"Do you speak Chinese?" Thomas asked.
"Poco poco. (A little.) I just started learning."
"Maybe you can work as a translator at port or something. There is a lot of trading between Chile and China." Chile and China have free trade agreements.
I met him back in March. He embarked on a 3 months ride around South East Asia to raise fund for orphanage in Cambodia. He is from Bali and met Jannick when he was there. I received his call early in the morning saying that he is in Johor Bahru and has trouble bringing his Kawasaki KLX 150 into Singapore. He had to leave his bike in JB and come in by bus.
In order to drive a foreign registered vehicles in Singapore, the vehicle owner have to apply for a International Circulation Permit (ICP) at Automobile Association of Singapore which is located at River Valley and buy local third party insurance coverage. That means, he or she has to leave the vehicle in JB and go to River Valley's AAS for the ICP, then back to JB, ride the vehicle into Singapore. It is no surprise all the travellers I met leave their motorcycle in Malaysia and came in by bus.
For more details, you can check out LTA's website on the procedure.
When I first met him, he was waving wildly at Bugis Junction's taxi stand to get my attention. I pillioned him to Wheels & Wieners to have dinner together. I gave him a T-shirt and he gave me an emblem from his old Vespa.
He was really chirpy and excitable. I guess it is his very positive attitude and outgoing personality that gained him all the help and sponsorships for this trip. He took 6 months of leave as a Villa coordinator to prepare and go on this trip. He was travelling without GPS. I asked how.
"I use maps and I ask people for directions."
That was the reason why he wears a flip-up full-face helmet. He thought it is impolite talking to people with the face covered.
Mario also shared his plan to ride around the world in 2015.
Leo and Nat
Master Goh and Samantha met Leo during Christmas 2008 in South America. He worked with Compass Expedition, leading bike tour groups in South America. Leo travelled from Germany to Singapore with his Argentinian girlfriend Nat on Honda African Twin.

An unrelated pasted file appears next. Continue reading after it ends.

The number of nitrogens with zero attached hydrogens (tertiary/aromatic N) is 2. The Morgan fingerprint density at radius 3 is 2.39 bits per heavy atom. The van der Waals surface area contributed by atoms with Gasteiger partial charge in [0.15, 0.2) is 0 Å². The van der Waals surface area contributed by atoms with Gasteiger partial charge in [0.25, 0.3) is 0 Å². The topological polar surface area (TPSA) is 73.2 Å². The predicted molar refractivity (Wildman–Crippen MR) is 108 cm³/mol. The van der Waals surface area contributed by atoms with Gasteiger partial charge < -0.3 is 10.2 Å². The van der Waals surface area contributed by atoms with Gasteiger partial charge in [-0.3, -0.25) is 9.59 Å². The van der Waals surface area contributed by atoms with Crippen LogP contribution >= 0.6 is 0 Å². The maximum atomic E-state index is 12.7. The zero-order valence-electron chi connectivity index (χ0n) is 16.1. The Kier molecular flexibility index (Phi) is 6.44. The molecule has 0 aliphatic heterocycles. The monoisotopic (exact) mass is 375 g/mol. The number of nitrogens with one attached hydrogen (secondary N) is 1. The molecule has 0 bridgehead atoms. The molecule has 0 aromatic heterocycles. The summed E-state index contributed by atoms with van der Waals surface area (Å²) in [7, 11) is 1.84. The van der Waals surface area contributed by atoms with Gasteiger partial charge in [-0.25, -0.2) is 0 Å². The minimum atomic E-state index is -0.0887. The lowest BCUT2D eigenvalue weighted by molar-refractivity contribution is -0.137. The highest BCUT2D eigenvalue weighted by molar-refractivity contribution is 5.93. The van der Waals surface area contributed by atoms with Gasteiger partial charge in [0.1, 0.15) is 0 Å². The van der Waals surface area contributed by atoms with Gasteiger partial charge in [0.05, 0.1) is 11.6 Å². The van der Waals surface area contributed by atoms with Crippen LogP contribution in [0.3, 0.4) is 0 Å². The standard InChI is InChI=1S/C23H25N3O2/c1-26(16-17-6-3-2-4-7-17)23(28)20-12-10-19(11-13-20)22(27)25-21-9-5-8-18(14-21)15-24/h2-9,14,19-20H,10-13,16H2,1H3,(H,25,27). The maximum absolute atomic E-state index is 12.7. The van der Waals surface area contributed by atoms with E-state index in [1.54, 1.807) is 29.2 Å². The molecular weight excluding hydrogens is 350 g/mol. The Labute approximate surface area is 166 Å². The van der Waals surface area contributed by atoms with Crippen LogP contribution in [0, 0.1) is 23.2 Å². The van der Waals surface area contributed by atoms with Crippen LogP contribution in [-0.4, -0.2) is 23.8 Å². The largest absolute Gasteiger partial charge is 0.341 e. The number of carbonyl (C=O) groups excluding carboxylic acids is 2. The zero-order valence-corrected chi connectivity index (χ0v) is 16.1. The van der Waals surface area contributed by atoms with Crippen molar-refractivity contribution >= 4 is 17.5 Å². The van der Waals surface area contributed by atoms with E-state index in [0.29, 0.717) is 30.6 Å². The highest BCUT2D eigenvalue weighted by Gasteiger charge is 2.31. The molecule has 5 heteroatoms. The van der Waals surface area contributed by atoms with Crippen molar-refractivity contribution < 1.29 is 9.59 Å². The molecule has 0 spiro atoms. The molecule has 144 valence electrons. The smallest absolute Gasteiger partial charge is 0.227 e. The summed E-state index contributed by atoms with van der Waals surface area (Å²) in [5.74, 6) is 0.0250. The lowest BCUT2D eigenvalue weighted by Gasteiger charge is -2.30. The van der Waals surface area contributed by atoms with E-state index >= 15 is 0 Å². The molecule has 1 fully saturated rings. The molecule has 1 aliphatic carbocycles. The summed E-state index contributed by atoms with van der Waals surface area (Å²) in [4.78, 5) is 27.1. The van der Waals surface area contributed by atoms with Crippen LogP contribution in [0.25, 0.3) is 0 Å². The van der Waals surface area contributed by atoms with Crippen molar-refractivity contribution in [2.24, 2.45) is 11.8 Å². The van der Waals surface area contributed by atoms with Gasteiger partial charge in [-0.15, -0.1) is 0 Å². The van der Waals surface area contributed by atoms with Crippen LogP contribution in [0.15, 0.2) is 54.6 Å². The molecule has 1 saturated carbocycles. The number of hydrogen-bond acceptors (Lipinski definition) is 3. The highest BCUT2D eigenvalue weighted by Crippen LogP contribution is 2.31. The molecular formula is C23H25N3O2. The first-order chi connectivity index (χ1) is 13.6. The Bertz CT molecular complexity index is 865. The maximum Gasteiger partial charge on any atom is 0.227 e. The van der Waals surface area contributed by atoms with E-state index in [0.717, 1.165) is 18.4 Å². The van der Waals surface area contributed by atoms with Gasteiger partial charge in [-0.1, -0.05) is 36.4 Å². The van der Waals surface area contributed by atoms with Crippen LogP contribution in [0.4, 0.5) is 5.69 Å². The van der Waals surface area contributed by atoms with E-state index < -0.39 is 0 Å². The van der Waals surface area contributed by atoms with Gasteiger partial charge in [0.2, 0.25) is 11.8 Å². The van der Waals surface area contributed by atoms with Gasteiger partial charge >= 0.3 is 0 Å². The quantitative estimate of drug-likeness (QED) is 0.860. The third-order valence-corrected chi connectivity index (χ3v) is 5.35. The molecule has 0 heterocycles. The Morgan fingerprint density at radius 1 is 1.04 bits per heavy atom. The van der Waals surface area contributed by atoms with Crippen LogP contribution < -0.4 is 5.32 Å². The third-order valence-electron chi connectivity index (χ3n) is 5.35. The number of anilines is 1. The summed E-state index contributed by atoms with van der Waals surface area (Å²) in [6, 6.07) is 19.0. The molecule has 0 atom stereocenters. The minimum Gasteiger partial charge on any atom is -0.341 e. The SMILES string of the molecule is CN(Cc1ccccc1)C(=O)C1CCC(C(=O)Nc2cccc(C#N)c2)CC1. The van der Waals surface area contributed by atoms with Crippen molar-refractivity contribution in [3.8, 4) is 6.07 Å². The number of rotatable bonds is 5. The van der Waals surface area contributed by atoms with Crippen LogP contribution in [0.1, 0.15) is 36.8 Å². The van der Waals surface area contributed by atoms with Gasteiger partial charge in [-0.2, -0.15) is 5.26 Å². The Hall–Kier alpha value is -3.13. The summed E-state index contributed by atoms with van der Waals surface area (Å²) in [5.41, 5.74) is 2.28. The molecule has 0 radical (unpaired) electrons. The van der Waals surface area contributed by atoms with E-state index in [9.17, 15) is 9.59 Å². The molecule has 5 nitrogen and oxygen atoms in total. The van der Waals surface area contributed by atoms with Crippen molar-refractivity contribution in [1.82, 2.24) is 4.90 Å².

He gave tips on finding a camping spot - somewhere you cannot be seen. When I asked about vermins at campsite, he said, usually, it is not an issue but always wear covered shoes when walking around campsite especially at night.
I told him about starting the trip in Vladivostok. He seem to have a bit of reservations.
"I suggest you take the route that Goh and Sam did. Get used to travelling first before to go to places where it is very different." He told me that the towns in the Siberian can be quite far apart. There is nothing there. He did not take shower for many days while he was travelling that region.
"The men there are really tough," he said as he flexed his arms, "Their winter is -40 degree celsius. They live in harsh climate, chop woods, hunt, you know. But they have really good heart. "
He suggest I can contact motorcycle clubs there and they will be willing to assist.
"But you know, they do stuff. However, if you are a guest, they take care of you," he said.
"What kind of stuff? Illegal stuff?" I asked.
"Yeah, stuff like prostitution."
I told him, I intend to go there during Summer if I start there.
"They are many mosquitos during Summer. They are big like this," he pointed to the lime in my Teh O Ice Limau.
Which season is the best to travel there?
"I think autumn is the best."
Both Leo and Nat also mentioned about acting stupid when facing corrupted police.
Susanna and Peter, Miro
Susanna and Peter travelled the American continents with their DR800 motorcycle many years back. This time round, they have been travelling with with their T-rex truck for 1 year 1 month. The travel took them to Ukraine, Mongolia, Kazakhstan, Kyrgyzstan, China, Laos, around Southeast Asia. Master Goh helped them with the towing from Malaysia to Jurong Port for the truck to be shipped to Australia. Sharing the shipping container is Miro's Volkswagen Syncro. Miro's wife went back for a while and will be joining him later in the trip.